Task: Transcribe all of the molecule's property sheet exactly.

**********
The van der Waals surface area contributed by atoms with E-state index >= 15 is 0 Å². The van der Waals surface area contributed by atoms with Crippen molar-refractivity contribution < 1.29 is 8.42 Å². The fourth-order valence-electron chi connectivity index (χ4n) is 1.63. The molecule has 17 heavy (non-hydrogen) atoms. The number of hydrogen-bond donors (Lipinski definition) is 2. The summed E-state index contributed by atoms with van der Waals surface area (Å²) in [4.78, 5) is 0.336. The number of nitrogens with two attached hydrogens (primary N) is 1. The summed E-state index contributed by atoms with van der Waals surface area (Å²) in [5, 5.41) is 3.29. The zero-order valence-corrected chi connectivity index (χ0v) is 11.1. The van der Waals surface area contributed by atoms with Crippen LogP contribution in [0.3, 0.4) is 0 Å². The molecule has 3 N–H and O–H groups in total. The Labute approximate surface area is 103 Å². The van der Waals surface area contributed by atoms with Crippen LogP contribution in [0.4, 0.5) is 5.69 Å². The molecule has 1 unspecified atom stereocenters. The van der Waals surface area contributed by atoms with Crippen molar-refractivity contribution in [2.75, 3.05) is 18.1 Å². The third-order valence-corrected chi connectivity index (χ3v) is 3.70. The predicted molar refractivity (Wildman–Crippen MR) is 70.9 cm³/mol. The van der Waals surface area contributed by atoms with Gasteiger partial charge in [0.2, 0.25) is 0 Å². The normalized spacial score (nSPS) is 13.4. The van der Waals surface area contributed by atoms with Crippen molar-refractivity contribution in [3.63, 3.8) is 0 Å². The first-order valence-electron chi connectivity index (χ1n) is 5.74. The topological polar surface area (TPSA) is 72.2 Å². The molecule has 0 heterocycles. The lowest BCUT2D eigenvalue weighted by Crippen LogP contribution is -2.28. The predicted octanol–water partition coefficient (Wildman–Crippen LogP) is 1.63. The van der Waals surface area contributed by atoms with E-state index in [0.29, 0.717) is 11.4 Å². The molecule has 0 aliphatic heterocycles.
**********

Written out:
The van der Waals surface area contributed by atoms with E-state index >= 15 is 0 Å². The van der Waals surface area contributed by atoms with Crippen molar-refractivity contribution < 1.29 is 8.42 Å². The fourth-order valence-electron chi connectivity index (χ4n) is 1.63. The molecule has 17 heavy (non-hydrogen) atoms. The number of hydrogen-bond donors (Lipinski definition) is 2. The summed E-state index contributed by atoms with van der Waals surface area (Å²) in [4.78, 5) is 0.336. The number of nitrogens with two attached hydrogens (primary N) is 1. The summed E-state index contributed by atoms with van der Waals surface area (Å²) in [5, 5.41) is 3.29. The zero-order valence-corrected chi connectivity index (χ0v) is 11.1. The van der Waals surface area contributed by atoms with Crippen LogP contribution in [0.3, 0.4) is 0 Å². The molecule has 3 N–H and O–H groups in total. The Labute approximate surface area is 103 Å². The van der Waals surface area contributed by atoms with Crippen LogP contribution in [0.4, 0.5) is 5.69 Å². The molecule has 1 unspecified atom stereocenters. The van der Waals surface area contributed by atoms with Crippen molar-refractivity contribution in [2.75, 3.05) is 18.1 Å². The third-order valence-corrected chi connectivity index (χ3v) is 3.70. The predicted molar refractivity (Wildman–Crippen MR) is 70.9 cm³/mol. The van der Waals surface area contributed by atoms with Gasteiger partial charge in [0.2, 0.25) is 0 Å². The normalized spacial score (nSPS) is 13.4. The van der Waals surface area contributed by atoms with Crippen molar-refractivity contribution in [3.63, 3.8) is 0 Å². The first-order valence-electron chi connectivity index (χ1n) is 5.74. The topological polar surface area (TPSA) is 72.2 Å². The molecule has 0 heterocycles. The lowest BCUT2D eigenvalue weighted by Crippen LogP contribution is -2.28. The predicted octanol–water partition coefficient (Wildman–Crippen LogP) is 1.63. The van der Waals surface area contributed by atoms with E-state index in [0.29, 0.717) is 11.4 Å². The molecule has 0 aliphatic heterocycles.